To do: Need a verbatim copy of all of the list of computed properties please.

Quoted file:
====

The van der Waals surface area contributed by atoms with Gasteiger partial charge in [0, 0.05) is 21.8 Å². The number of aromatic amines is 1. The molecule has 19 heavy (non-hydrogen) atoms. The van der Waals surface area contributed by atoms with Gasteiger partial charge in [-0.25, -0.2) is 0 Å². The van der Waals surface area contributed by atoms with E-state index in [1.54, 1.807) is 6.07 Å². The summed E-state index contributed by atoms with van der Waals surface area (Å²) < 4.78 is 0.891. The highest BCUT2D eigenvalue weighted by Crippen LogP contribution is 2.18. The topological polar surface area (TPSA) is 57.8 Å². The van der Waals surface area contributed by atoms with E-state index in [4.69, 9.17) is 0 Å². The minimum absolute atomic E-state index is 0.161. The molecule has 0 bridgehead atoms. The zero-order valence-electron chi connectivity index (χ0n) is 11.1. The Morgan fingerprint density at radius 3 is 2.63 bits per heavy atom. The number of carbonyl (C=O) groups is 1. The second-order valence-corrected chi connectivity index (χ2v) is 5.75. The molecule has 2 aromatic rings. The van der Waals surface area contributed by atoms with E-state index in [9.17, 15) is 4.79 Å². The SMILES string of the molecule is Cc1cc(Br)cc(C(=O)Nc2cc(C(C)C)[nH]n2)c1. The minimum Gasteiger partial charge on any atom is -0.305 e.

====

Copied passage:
The van der Waals surface area contributed by atoms with Gasteiger partial charge in [0, 0.05) is 21.8 Å². The number of aromatic amines is 1. The molecule has 19 heavy (non-hydrogen) atoms. The van der Waals surface area contributed by atoms with Gasteiger partial charge in [-0.25, -0.2) is 0 Å². The van der Waals surface area contributed by atoms with E-state index in [1.54, 1.807) is 6.07 Å². The summed E-state index contributed by atoms with van der Waals surface area (Å²) < 4.78 is 0.891. The highest BCUT2D eigenvalue weighted by Crippen LogP contribution is 2.18. The topological polar surface area (TPSA) is 57.8 Å². The van der Waals surface area contributed by atoms with E-state index in [4.69, 9.17) is 0 Å². The minimum absolute atomic E-state index is 0.161. The molecule has 0 bridgehead atoms. The zero-order valence-electron chi connectivity index (χ0n) is 11.1. The Morgan fingerprint density at radius 3 is 2.63 bits per heavy atom. The number of carbonyl (C=O) groups is 1. The second-order valence-corrected chi connectivity index (χ2v) is 5.75. The molecule has 2 aromatic rings. The van der Waals surface area contributed by atoms with E-state index in [9.17, 15) is 4.79 Å². The SMILES string of the molecule is Cc1cc(Br)cc(C(=O)Nc2cc(C(C)C)[nH]n2)c1. The minimum Gasteiger partial charge on any atom is -0.305 e.